It is a somewhat curious statement to claim that “it is left to high fashion to take up the role that fine art has all but abandoned. While much of fine art has succumbed to the ‘passion for the realÂ’, high fashion remains the last redoubt of Appearance and Fantasy.” But still, this article about a photo spread entitled “State of Emergency” in the Italian edition of Vogue (from some time last year) is quite interesting (even though I don’t necessarily agree with aspects of it; and despite sentences like “The Atrocity Exhibition, like ‘State of EmergencyÂ’, is devoid of any decipherable intent; the oneiric juxtapositions in BallardÂ’s and MeiselÂ’s work seemed to be conceived of as neutral re-presentations of the substitutions and elisions made by the mediatised unconscious.”). It might be enlightening to read this article after or before a recent article in New Yorker magazine about the TV show ‘24’, which, of course, runs on Fox, the network for the reptile brain. I certainly would not have imagined ten years ago to live in times, where large parts of the population in a democratic country believes that there really is nothing wrong with torture.
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Feb 15

I found Aitor Ortiz’ work through Mrs. Deane’s blog, and will have to agree with her regarding the setup and use of “Flash”. I’m not sure what fraction of his work I was able to look at (the navigation is somewhat arcane, the tiny grey fonts on the dark grey background certainly don’t help, and in addition everything is too slow for me - it’s almost like whoever programmed the site really doesn’t want people to find their way through easily); what I did manage to see I found quite interesting.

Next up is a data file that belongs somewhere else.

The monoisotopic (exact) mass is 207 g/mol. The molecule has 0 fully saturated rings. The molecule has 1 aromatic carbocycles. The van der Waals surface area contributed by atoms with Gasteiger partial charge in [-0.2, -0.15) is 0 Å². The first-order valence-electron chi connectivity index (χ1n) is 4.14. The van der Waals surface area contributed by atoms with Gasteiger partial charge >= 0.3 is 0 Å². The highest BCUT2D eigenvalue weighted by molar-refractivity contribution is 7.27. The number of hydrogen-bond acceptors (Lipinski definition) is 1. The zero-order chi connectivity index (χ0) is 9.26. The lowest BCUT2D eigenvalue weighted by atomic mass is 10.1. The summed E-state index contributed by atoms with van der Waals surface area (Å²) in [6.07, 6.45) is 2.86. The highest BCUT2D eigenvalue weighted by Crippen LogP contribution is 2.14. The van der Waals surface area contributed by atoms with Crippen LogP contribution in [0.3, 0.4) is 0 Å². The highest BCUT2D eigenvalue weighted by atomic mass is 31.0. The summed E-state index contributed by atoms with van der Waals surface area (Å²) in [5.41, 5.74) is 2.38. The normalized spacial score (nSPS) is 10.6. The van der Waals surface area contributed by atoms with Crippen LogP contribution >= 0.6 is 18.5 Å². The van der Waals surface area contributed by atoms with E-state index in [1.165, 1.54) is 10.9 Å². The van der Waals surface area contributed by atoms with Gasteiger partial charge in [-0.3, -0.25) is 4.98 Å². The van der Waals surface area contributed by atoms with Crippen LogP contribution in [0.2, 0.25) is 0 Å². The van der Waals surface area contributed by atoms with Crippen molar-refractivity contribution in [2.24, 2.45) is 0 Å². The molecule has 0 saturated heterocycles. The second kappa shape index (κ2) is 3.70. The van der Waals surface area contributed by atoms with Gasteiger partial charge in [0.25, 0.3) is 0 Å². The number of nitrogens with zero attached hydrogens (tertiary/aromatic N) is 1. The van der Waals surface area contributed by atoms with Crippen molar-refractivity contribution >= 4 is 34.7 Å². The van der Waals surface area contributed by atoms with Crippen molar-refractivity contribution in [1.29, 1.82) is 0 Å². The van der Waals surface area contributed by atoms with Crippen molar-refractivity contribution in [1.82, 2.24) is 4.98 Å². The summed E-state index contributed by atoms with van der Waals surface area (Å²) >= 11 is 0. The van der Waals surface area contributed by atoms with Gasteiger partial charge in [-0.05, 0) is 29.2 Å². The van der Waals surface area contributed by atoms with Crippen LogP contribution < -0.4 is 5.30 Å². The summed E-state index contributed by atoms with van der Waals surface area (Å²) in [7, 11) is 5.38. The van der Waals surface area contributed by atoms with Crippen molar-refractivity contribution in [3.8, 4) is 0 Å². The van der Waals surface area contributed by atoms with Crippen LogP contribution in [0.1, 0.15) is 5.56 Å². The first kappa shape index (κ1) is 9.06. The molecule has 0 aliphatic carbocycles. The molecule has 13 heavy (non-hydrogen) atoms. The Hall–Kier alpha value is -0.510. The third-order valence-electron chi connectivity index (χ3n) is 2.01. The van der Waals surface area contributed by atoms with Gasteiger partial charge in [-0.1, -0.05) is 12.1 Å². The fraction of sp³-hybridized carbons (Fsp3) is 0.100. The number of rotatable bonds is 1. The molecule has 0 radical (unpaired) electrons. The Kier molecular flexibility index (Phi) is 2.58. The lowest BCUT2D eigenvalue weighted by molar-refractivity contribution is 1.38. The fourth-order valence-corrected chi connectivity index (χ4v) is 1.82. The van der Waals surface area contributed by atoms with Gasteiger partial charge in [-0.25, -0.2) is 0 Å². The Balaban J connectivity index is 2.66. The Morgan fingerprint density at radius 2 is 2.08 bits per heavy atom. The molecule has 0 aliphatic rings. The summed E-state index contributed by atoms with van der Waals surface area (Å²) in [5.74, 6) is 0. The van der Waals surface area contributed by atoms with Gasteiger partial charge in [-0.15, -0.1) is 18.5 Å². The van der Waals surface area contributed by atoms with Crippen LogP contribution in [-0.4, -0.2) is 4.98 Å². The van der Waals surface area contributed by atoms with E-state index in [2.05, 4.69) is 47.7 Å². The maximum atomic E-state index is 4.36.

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Feb 14

Sze Tsung Leong’s photography might be compared with that of some of today’s “hottest” photographers. His mix makes it very interesting, and the effect he achieves in Horizons is quite amazing. Also see this page, and if you feel intellectual you might want to read this article. Update: There’s an excellent interview with Sze Tsung Leong here.
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Feb 14

Misty Keasler’s portfolio contains a set of very nice projects, incl. “Love Hotels”, which I just saw in New York. (updated entry)
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Feb 14

This time, the World Press Photo award didn’t go to a photo of a crying mother (see this post). When I saw the winner, I thought “Wait, I’ve seen that somewhere”, and in fact I have. Have a look at this photo by Lauren Greenfield. Funny similarity.
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Feb 14

Sarah Sudhoff’s two projects “Sorority Rush” and “Repository” are both quite interesting, with the latter probably containing a bit more substance (no pun intended).
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Feb 13

I’m just back from a short trip to New York City, and - as always - it was a lot of fun.
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Feb 13

Much can be said about the art of photographic portraiture, and - as always - it’s probably best to look at photos instead of spending a lot of time on theory (even though there should be - and, time and opportunity allowing, hopefully will be - time for that, too). This past weekend, the New York Times Magazine contained a section entitled Great Performers, which was/is noteworthy because of the photography. When you look at the images, you’ll see quite an interesting mix of portraiture, with some quite amazing work and some that is.. well, gimmicky and thus quite forgettable. Have a look!
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Feb 8

You’ve seen it here first (hey, this is a cutting-edge blog after all!), now at Slate.com: Can Photographers Be Plagiarists?
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Feb 8